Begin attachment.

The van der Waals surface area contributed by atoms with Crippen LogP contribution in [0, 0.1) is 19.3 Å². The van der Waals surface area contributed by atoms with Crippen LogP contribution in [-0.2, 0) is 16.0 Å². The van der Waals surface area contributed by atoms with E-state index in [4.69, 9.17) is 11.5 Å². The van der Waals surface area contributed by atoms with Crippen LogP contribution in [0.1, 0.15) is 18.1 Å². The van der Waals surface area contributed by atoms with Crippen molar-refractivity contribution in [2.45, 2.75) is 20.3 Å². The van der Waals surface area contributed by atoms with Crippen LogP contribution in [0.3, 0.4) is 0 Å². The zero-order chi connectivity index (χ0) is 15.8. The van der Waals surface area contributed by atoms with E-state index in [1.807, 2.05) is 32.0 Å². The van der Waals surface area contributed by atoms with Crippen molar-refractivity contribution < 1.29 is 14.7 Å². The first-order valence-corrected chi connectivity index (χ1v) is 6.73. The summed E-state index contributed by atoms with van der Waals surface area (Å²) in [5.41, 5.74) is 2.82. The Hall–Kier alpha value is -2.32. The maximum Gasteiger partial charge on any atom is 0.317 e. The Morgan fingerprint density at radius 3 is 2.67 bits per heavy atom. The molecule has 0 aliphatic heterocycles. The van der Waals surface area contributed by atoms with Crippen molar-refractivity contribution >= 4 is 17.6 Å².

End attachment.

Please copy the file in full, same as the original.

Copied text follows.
The van der Waals surface area contributed by atoms with Crippen LogP contribution in [0, 0.1) is 19.3 Å². The van der Waals surface area contributed by atoms with Crippen LogP contribution in [-0.2, 0) is 16.0 Å². The van der Waals surface area contributed by atoms with E-state index in [4.69, 9.17) is 11.5 Å². The van der Waals surface area contributed by atoms with Crippen LogP contribution in [0.1, 0.15) is 18.1 Å². The van der Waals surface area contributed by atoms with Crippen molar-refractivity contribution in [2.45, 2.75) is 20.3 Å². The van der Waals surface area contributed by atoms with Crippen LogP contribution in [0.3, 0.4) is 0 Å². The zero-order chi connectivity index (χ0) is 15.8. The van der Waals surface area contributed by atoms with E-state index in [1.807, 2.05) is 32.0 Å². The van der Waals surface area contributed by atoms with Crippen molar-refractivity contribution < 1.29 is 14.7 Å². The first-order valence-corrected chi connectivity index (χ1v) is 6.73. The summed E-state index contributed by atoms with van der Waals surface area (Å²) in [5.41, 5.74) is 2.82. The Hall–Kier alpha value is -2.32. The maximum Gasteiger partial charge on any atom is 0.317 e. The Morgan fingerprint density at radius 3 is 2.67 bits per heavy atom. The molecule has 0 aliphatic heterocycles. The van der Waals surface area contributed by atoms with Crippen molar-refractivity contribution >= 4 is 17.6 Å².